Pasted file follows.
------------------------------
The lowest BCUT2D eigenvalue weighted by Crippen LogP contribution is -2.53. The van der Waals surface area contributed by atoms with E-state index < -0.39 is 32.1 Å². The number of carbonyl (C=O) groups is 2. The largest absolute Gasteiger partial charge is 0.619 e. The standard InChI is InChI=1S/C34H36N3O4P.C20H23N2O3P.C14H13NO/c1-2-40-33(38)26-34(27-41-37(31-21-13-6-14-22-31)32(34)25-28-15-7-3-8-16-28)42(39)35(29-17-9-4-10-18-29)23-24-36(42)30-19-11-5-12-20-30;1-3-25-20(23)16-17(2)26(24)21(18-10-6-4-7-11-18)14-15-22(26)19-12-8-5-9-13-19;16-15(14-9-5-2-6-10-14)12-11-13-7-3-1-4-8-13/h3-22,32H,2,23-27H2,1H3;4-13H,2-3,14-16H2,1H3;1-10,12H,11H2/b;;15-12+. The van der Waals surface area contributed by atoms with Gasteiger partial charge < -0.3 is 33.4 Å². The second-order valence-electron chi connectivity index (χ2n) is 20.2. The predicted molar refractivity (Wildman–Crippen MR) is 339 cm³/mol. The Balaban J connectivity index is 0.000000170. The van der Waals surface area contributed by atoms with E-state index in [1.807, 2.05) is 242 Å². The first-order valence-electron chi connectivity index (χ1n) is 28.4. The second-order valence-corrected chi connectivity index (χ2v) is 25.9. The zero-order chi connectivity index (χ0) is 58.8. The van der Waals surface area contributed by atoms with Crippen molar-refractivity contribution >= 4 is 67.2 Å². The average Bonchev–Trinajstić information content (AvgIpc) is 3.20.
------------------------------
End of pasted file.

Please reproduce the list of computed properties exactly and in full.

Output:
The lowest BCUT2D eigenvalue weighted by Crippen LogP contribution is -2.53. The van der Waals surface area contributed by atoms with E-state index < -0.39 is 32.1 Å². The number of carbonyl (C=O) groups is 2. The largest absolute Gasteiger partial charge is 0.619 e. The standard InChI is InChI=1S/C34H36N3O4P.C20H23N2O3P.C14H13NO/c1-2-40-33(38)26-34(27-41-37(31-21-13-6-14-22-31)32(34)25-28-15-7-3-8-16-28)42(39)35(29-17-9-4-10-18-29)23-24-36(42)30-19-11-5-12-20-30;1-3-25-20(23)16-17(2)26(24)21(18-10-6-4-7-11-18)14-15-22(26)19-12-8-5-9-13-19;16-15(14-9-5-2-6-10-14)12-11-13-7-3-1-4-8-13/h3-22,32H,2,23-27H2,1H3;4-13H,2-3,14-16H2,1H3;1-10,12H,11H2/b;;15-12+. The van der Waals surface area contributed by atoms with Gasteiger partial charge < -0.3 is 33.4 Å². The second-order valence-electron chi connectivity index (χ2n) is 20.2. The predicted molar refractivity (Wildman–Crippen MR) is 339 cm³/mol. The Balaban J connectivity index is 0.000000170. The van der Waals surface area contributed by atoms with E-state index in [1.807, 2.05) is 242 Å². The first-order valence-electron chi connectivity index (χ1n) is 28.4. The second-order valence-corrected chi connectivity index (χ2v) is 25.9. The zero-order chi connectivity index (χ0) is 58.8. The van der Waals surface area contributed by atoms with Crippen molar-refractivity contribution >= 4 is 67.2 Å². The average Bonchev–Trinajstić information content (AvgIpc) is 3.20.